China has opened its bond market wider to foreign banks, naming the local arms of JPMorgan Chase and Standard Chartered Bank as primary underwriters of debt issued by the Ministry of Finance.
The two banks announced their appointment on Wednesday, calling it an important step for their participation in China's capital markets.
They join HSBC as the only foreign banks in the underwriting group, which the Ministry of Finance's Web site says has 43 members.
Standard Chartered said it had also been named in a separate, smaller group of primary dealers with which the People's Bank of China conducts open market operations.
This is a significant opening in the domestic market to foreign players, said Carl Walter, chief executive of locally incorporated JPMorgan Bank (China) Co Ltd.
Ministry of Finance officials had judged that the increasing maturity of the domestic market meant it was opportune to expand the circle of primary dealers to foreign banks experienced in underwriting sovereign bonds, JPMorgan said in a statement.
Joining the underwriting group conferred not only prestige but also an informational advantage, Walter told Reuters.
We should at least get a better feel for what the interest rate environment in China will be, and that definitely has an impact on FX trading and the risk management products we might be in the process of offering. You need to know what that environment is so you can price things, he said.
The bond market is growing fast in China. Banks traded 2.08 trillion yuan ($292 billion) in bonds for their institutional customers in 2007, up 63 percent from 2006, the PBOC said on Wednesday.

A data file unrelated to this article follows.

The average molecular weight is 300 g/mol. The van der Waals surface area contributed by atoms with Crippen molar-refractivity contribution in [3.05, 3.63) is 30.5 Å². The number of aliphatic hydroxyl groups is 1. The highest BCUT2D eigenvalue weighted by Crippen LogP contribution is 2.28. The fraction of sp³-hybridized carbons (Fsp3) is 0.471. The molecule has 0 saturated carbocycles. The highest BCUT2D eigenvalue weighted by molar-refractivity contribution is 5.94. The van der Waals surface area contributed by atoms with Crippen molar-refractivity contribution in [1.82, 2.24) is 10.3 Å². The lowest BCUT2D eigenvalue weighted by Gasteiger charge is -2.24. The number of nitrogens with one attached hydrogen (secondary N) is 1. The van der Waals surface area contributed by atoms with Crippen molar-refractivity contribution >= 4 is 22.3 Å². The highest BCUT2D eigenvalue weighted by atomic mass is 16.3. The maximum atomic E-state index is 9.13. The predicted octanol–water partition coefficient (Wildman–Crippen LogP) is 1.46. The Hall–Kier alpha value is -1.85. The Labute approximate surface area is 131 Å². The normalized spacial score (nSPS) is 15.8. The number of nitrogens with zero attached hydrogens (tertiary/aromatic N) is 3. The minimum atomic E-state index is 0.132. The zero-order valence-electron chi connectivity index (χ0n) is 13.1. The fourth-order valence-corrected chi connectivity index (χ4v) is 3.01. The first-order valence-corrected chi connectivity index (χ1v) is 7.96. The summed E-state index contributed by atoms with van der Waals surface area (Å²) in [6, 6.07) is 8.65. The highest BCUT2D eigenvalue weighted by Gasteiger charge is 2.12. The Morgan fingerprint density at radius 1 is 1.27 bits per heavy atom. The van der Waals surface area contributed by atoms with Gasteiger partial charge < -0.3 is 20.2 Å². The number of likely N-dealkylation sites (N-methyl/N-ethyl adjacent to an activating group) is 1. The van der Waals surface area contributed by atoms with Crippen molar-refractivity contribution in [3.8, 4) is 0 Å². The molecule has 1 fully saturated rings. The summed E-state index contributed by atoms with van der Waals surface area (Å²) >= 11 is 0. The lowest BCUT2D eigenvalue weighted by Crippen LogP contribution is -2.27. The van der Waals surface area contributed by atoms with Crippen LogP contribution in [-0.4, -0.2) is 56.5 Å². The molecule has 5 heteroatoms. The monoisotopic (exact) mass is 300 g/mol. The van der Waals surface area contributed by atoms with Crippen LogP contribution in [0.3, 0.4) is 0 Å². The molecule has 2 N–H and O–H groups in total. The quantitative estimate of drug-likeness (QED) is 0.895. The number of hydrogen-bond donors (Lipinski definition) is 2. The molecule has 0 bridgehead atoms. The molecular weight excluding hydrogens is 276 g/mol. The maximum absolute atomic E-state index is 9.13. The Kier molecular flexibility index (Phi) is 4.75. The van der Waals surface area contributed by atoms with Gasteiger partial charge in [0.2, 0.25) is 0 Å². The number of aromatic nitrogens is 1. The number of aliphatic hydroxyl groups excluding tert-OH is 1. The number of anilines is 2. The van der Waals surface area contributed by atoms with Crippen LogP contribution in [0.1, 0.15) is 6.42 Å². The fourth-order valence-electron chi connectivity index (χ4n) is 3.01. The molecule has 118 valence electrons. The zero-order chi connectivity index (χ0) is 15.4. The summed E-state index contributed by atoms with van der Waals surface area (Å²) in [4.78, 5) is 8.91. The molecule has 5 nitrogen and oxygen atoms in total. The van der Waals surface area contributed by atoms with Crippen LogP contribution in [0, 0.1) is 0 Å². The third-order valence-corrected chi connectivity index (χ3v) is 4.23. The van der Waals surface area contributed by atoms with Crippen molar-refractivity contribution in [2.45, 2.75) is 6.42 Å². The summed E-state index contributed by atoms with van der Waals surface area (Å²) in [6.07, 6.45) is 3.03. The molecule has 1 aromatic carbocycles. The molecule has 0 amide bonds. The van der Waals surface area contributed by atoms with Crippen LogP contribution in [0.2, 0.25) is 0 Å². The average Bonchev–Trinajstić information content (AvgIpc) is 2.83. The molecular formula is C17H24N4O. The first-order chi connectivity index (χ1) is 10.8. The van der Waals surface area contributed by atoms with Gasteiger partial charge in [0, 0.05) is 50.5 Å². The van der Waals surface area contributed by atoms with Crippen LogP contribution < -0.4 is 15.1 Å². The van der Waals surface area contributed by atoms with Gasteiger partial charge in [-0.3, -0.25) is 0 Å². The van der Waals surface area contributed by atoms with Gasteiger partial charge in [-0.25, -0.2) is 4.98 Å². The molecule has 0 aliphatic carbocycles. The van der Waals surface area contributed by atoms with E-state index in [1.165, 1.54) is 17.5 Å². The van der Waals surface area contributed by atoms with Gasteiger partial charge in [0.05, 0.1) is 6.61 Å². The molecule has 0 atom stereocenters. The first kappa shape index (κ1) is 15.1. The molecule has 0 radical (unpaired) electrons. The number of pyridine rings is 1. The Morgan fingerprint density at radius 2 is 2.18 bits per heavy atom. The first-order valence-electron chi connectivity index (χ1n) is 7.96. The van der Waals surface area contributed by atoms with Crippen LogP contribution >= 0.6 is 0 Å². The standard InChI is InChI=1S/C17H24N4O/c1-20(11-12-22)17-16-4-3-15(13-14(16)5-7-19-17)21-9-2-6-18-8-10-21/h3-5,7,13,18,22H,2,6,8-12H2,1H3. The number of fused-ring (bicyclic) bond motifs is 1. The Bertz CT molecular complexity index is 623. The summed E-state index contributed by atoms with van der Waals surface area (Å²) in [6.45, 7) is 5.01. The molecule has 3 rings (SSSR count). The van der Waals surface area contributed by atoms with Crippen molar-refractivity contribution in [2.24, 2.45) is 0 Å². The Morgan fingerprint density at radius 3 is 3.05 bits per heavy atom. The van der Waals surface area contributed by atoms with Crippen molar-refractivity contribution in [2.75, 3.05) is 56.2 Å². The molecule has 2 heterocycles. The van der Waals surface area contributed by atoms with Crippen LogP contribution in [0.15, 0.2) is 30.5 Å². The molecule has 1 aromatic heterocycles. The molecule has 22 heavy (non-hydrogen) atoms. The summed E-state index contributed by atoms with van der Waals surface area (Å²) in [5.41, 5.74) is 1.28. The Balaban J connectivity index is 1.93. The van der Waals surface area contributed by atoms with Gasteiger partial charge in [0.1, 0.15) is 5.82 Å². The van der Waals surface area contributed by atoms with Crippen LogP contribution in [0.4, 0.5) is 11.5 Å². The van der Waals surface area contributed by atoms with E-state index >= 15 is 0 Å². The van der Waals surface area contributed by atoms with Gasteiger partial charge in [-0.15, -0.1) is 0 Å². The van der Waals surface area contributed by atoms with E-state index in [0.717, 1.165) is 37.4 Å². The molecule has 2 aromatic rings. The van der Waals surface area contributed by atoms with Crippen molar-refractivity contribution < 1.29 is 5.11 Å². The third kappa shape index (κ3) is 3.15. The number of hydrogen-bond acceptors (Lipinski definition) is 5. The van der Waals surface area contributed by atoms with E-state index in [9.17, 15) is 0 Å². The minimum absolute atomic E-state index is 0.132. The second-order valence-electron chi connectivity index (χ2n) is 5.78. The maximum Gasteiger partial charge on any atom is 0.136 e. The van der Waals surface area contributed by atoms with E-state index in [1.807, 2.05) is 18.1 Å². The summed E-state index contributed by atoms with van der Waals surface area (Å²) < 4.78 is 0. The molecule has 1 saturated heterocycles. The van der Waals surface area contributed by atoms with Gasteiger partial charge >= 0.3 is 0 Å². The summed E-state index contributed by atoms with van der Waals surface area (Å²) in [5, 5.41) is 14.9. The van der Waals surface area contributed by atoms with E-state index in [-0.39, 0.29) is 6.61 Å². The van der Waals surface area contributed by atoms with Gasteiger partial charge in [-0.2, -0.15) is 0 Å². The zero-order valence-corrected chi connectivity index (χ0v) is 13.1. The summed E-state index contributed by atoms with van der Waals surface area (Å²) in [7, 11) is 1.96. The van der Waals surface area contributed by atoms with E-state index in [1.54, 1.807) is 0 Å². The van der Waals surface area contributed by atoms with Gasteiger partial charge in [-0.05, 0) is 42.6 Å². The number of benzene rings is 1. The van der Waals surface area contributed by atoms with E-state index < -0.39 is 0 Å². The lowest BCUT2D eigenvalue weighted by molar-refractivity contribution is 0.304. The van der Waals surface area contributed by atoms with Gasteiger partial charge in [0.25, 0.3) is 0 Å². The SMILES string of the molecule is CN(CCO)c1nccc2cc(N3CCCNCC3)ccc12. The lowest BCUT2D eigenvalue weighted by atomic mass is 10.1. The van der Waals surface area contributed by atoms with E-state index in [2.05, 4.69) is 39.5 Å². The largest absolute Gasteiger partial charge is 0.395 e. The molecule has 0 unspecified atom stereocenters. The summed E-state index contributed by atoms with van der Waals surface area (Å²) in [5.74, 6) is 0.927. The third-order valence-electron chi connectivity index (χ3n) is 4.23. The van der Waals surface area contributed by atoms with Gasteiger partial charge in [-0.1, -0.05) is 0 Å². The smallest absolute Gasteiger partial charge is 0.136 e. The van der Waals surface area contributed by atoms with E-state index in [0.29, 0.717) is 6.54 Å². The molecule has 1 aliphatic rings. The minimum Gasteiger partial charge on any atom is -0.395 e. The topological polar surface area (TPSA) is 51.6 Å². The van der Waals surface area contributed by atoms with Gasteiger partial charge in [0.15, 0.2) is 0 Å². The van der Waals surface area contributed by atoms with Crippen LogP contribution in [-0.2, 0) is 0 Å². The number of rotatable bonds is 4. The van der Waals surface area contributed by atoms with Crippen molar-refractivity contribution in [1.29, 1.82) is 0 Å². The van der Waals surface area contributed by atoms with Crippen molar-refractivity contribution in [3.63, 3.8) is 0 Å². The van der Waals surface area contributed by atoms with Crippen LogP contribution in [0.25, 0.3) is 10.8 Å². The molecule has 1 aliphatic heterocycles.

JPMorgan expected to more than double the size of its Shanghai dealing room for fixed income and foreign exchange over the next 12 to 18 months, Walter said.
He said the bond market was developing in the right direction, but it would benefit if interest rates were driven more by supply and demand and less by administrative guidance.
To that end, he said the experience of foreign banks could contribute to building a proper yield curve.
That has got to be developed because trying to price the new swap and hedging products that have been gradually introduced into the market over the past two to three years needs a yield curve of some kind, he said.
Underwriters get the right to bid for new government bond issues; in return they are required to underwrite at least 0.2 percent of each issue.
Standard Chartered said its twin role as underwriter and PBOC primary dealer would improve the linkage between the primary and secondary markets, thus contributing to the development of both.
As a primary dealer, Standard Chartered also gets to participate in auctions for new central bank paper.
(Reporting by Alan Wheatley; Editing by Edmund Klamann)